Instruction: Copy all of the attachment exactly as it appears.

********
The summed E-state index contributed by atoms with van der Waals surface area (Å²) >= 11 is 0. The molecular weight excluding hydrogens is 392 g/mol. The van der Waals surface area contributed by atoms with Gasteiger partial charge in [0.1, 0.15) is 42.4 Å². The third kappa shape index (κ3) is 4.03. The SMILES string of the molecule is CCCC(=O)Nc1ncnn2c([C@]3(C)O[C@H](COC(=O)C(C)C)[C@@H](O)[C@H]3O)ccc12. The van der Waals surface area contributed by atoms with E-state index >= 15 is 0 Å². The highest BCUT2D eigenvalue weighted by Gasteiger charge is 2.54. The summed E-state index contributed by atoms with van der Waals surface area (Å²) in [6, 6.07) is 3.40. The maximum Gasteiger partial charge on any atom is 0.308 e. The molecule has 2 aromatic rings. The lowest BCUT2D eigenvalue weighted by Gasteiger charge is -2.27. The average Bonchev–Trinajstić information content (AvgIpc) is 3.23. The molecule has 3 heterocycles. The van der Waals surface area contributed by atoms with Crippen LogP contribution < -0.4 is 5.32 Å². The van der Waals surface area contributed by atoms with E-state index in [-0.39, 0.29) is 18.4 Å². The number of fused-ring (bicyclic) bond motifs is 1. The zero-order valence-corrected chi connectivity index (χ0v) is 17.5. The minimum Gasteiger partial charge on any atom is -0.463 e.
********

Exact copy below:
The summed E-state index contributed by atoms with van der Waals surface area (Å²) >= 11 is 0. The molecular weight excluding hydrogens is 392 g/mol. The van der Waals surface area contributed by atoms with Gasteiger partial charge in [0.1, 0.15) is 42.4 Å². The third kappa shape index (κ3) is 4.03. The SMILES string of the molecule is CCCC(=O)Nc1ncnn2c([C@]3(C)O[C@H](COC(=O)C(C)C)[C@@H](O)[C@H]3O)ccc12. The van der Waals surface area contributed by atoms with E-state index >= 15 is 0 Å². The highest BCUT2D eigenvalue weighted by Gasteiger charge is 2.54. The summed E-state index contributed by atoms with van der Waals surface area (Å²) in [6, 6.07) is 3.40. The maximum Gasteiger partial charge on any atom is 0.308 e. The molecule has 2 aromatic rings. The lowest BCUT2D eigenvalue weighted by Gasteiger charge is -2.27. The average Bonchev–Trinajstić information content (AvgIpc) is 3.23. The molecule has 3 heterocycles. The van der Waals surface area contributed by atoms with Crippen LogP contribution < -0.4 is 5.32 Å². The van der Waals surface area contributed by atoms with E-state index in [-0.39, 0.29) is 18.4 Å². The number of fused-ring (bicyclic) bond motifs is 1. The zero-order valence-corrected chi connectivity index (χ0v) is 17.5. The minimum Gasteiger partial charge on any atom is -0.463 e.